Being overweight or underweight can lead to many health risks. A healthy weight is based on individual factors, such as height, sex, age and activity level. Talk to your health care provider about what your healthy weight should be. A body mass index (BMI) calculator can also help you determine your body fat.

Important pieces to keeping a healthy weight include good nutrition and physical activity. The MyPlate Plan can help you determine how many calories you should be consuming each day.

Read more from UC Davis Health: These foods for brain health keep your mind fresh

Stay physically active

Exercise has many health benefits, including improved sleep, more energy, decreased stress and a reduced risk of depression. Experts say physical activity stimulates feel-good hormones and reduces stress hormones, while increasing blood flow to the brain.

It's recommended that people get at least 30 minutes of moderate activity (like walking or riding a bike) five days a week. Or you could shoot for two days of strength training and three days of at least 20 minutes of vigorous exercise (like jogging or swimming laps) each week.

If you haven't exercised in a while, start slowly, with an easy walk or even something lower impact, like gardening. You can try working up to longer or more difficult exercises. For best results, make it fun, which can help you make exercise a habit.

Quit smoking

Smoking is harmful for your health in every way. Every year in the U.S. more than 480,000 people die from tobacco use and exposure to secondhand smoke, according to the American Lung Association.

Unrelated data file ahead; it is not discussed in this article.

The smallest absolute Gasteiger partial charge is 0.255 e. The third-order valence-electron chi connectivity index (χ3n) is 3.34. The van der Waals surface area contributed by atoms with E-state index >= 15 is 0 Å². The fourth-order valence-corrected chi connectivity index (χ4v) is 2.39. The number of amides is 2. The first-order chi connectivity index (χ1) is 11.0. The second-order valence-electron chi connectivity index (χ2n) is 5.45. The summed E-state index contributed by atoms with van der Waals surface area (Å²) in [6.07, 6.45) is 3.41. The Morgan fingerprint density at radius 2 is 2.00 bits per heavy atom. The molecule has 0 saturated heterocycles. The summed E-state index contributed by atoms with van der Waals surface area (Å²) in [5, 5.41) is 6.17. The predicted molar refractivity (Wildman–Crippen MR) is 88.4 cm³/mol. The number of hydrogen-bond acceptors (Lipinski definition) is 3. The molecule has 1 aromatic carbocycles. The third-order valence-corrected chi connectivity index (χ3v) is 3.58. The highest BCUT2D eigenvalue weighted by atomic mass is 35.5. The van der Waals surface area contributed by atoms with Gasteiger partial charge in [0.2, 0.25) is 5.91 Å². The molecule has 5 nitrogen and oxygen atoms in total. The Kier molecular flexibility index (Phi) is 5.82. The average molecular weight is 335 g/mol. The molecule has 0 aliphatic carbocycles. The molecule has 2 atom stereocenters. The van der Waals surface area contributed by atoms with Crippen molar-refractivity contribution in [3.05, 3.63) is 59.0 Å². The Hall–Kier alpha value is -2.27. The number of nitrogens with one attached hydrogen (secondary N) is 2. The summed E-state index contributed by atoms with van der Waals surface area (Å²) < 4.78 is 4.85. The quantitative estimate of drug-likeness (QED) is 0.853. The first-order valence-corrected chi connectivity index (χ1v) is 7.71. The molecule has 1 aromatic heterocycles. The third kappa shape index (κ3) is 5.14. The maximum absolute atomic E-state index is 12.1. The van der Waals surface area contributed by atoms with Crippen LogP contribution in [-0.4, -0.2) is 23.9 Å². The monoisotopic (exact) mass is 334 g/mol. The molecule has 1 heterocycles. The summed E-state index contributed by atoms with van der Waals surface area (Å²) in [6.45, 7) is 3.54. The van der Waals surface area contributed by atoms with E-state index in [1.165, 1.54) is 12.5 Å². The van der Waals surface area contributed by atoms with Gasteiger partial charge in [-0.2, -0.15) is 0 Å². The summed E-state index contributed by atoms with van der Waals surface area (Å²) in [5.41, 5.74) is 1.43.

Smoking and use of tobacco products like e-cigarettes, cigars, and smokeless tobacco cause or worsen a variety of diseases and conditions. Stopping smoking now can help maintain your brain health.

Check out the many other health benefits of quitting smoking

View UC Davis Health's workshops, classes and support programs to help you be tobacco-free

Learn how to beat cancer by quitting tobacco

Avoid binge drinking or drinking too much alcohol

Alcohol interferes with how the brain communicates and can affect the way the brain looks and works. Heavy drinking can also cause damage to your liver, heart and pancreas. Drinking too much can weaken your immune system. Drinking a lot on a single night can slow your body's ability to defend against infection, up to 24 hours after getting drunk, according to the National Institute of Health.

The federal Dietary Guidelines for Americans recommends that men limit alcohol to two drinks or less in a day and that women stick with one drink or less.

Instead of a few alcoholic drinks at night, try a few glasses of water with lemon, cucumber or mint. You will feel refreshed, and it will hydrate your body. It's helpful to find someone who can support you through this goal of limiting alcohol.

If you have a problem with alcohol abuse, it's important to get help. There are many treatment options and groups to help you get sober.

Learn how you can participate in clinical research studies at the UC Davis Alzheimer's Disease Research Center

Find out what the UC Davis Alzheimer's Disease Research Center does and who should make an appointment for an evaluation

Learn about UC Davis Health’s Healthy Aging Initiative and Mini Medical School for older adults